No sugar-coating: the UK attacks sweet drinks

3:25 PM, 14 April 2016

sugary drinks

Proposed tax misses the sweet spot

UK Chancellor George Osborne's initiative to tax sugar sweetened beverages certainly raises some interesting questions. By imposing the tax, has the chancellor undermined what had become a collaborative approach between the government and industry to address childhood obesity.

And beyond the headlines, will it change anything?

What will the sugar tax lead to?

Ian Twinn, director of public affairs, ISBA commented:

"While there's a chance the sugar tax could lead to soft-drinks companies cutting adspend in order to keep down prices for consumers, this is unlikely. Gaining market share is so important to manufacturers, which won't want to see competitors getting ahead of them, especially if the market is sugar-free. The real danger is that governments get tempted to use tax changes for gesture politics but still have no impact on the issue targeted. A sugar tax will not make us thinner. We all know obesity is a problem, but businesses will see this tax as a negative step when the government has recognised that we should be working together to solve it."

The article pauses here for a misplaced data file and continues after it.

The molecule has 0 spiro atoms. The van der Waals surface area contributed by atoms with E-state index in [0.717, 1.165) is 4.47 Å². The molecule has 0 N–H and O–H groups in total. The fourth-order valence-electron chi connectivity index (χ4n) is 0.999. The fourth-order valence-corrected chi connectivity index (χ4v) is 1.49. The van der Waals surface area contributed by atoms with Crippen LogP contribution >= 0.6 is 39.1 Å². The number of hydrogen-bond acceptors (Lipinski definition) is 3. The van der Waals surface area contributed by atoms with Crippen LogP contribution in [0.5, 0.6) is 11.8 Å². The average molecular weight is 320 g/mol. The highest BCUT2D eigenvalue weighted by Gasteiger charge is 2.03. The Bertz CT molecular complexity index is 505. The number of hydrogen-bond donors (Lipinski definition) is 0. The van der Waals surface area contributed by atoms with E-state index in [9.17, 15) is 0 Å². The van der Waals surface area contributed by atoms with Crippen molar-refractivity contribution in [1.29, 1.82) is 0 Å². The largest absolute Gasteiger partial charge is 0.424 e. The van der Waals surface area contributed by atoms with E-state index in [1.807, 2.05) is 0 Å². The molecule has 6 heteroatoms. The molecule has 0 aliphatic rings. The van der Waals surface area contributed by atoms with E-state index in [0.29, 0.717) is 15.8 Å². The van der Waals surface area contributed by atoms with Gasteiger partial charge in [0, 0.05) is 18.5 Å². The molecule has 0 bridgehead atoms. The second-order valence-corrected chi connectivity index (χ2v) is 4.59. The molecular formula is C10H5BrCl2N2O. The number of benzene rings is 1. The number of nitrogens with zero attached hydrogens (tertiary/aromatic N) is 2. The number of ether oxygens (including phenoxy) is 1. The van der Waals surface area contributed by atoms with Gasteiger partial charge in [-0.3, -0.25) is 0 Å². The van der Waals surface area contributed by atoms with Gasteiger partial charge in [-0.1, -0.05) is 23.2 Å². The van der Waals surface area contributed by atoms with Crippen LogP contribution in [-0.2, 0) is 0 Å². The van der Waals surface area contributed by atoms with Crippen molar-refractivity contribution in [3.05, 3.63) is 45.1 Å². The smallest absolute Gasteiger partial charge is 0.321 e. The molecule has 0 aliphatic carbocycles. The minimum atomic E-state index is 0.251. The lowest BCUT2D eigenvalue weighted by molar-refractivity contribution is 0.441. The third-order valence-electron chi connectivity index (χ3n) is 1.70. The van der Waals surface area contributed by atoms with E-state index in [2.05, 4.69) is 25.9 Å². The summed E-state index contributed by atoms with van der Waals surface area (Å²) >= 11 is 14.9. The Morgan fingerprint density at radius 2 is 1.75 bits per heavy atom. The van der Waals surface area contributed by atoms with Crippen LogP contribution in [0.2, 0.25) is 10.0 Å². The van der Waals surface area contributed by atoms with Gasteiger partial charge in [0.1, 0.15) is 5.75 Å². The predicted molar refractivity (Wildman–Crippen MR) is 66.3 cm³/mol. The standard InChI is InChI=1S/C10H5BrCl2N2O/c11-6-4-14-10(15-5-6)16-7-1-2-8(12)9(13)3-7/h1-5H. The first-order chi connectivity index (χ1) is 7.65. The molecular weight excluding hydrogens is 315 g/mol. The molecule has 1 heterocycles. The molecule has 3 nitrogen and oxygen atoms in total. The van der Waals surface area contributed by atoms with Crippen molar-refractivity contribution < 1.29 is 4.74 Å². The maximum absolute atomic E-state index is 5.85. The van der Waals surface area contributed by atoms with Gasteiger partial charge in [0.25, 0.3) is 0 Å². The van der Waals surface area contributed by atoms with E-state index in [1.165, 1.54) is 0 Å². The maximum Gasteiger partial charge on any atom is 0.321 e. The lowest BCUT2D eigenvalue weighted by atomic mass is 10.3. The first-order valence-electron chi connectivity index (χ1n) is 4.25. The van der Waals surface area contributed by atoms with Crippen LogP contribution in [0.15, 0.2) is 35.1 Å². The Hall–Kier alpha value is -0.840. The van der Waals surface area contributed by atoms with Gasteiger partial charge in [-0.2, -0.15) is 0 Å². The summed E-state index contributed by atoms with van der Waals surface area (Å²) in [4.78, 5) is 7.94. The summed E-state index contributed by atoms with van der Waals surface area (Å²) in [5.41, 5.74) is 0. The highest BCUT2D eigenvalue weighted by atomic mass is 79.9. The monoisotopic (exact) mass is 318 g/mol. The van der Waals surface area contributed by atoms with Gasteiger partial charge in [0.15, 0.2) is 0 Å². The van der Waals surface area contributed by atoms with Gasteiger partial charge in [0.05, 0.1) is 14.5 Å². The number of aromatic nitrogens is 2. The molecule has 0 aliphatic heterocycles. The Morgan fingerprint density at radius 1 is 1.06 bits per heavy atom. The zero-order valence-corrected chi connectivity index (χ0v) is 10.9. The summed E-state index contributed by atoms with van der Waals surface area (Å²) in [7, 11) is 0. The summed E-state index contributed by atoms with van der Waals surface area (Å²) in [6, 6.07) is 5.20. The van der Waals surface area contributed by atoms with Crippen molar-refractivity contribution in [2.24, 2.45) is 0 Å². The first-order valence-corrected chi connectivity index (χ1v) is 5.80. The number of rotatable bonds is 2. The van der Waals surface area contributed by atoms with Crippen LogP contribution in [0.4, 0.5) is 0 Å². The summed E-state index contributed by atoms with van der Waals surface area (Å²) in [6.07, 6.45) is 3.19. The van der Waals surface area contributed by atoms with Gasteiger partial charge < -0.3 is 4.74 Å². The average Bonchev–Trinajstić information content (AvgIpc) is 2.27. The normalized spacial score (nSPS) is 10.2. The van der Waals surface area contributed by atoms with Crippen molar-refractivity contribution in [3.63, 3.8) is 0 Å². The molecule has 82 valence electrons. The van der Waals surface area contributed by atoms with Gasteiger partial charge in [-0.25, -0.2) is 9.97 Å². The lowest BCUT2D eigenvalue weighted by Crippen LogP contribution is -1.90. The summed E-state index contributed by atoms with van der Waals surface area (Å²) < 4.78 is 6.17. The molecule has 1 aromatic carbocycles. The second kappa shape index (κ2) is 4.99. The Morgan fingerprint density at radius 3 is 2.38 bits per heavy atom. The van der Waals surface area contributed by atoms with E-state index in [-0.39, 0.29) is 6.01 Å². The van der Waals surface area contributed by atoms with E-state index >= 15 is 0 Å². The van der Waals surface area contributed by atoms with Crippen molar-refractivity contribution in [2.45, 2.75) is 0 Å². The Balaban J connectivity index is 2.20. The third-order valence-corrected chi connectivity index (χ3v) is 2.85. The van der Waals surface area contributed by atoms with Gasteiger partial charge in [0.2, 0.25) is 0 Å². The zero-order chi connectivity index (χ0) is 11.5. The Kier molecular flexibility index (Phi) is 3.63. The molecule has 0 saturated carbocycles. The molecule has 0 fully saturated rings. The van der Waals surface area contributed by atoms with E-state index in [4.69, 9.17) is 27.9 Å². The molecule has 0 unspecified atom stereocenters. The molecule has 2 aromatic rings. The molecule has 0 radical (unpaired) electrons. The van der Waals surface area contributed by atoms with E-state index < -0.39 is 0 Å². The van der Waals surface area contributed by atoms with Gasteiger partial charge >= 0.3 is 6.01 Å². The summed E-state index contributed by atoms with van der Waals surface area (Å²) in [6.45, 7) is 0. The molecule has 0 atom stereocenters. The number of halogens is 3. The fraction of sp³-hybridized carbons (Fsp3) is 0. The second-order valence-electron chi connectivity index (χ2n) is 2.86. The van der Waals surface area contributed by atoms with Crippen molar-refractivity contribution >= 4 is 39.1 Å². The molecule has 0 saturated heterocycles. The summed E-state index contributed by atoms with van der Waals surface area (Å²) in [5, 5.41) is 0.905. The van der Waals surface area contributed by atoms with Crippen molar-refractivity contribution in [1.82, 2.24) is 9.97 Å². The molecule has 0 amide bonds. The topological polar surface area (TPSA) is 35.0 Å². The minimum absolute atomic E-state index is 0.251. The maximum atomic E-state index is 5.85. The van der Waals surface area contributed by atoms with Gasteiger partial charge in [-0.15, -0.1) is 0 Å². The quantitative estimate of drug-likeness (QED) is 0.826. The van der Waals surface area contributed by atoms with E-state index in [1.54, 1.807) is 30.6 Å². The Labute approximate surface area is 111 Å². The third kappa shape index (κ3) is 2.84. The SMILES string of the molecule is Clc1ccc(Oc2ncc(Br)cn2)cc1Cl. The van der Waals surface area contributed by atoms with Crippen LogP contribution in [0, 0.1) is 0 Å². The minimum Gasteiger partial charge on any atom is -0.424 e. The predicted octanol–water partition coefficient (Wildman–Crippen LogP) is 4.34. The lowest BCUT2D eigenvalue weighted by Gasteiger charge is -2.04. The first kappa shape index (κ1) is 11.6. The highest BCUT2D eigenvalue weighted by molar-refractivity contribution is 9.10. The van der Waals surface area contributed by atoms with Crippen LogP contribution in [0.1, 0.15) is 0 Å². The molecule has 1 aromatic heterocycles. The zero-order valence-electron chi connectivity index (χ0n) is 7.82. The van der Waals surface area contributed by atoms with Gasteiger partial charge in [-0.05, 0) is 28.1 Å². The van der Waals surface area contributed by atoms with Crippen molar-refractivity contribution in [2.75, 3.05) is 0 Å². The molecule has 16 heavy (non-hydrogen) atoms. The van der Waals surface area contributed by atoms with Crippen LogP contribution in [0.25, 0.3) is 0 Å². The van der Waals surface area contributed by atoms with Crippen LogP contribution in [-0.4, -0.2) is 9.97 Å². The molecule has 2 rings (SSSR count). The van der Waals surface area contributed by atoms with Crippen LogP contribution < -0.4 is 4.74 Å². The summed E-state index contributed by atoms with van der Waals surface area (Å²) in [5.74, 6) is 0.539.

Sarah Todd, chief executive of Geometry Global UK, added:

"There's no question that tastes change and regulation could ensue, but it doesn't change the game -- a sugar tax will not stop purchase, especially for brands with high loyalty.

Winning businesses are anticipating this by changing their model from brand owner to channel and portfolio strategist. They are looking at retail as the strongest medium to connect with customers. It's not a question of reducing advertising budgets, more a case of a change in communication -- from what clients want to say about their brand to what people want to say about them. It's our job to inspire people to buy well."

What's your take on the UK sugar tax? Is it simply a diversion to distract from other aspects of Osborne's budget? All feedback, queries, and opinions are welcomed to

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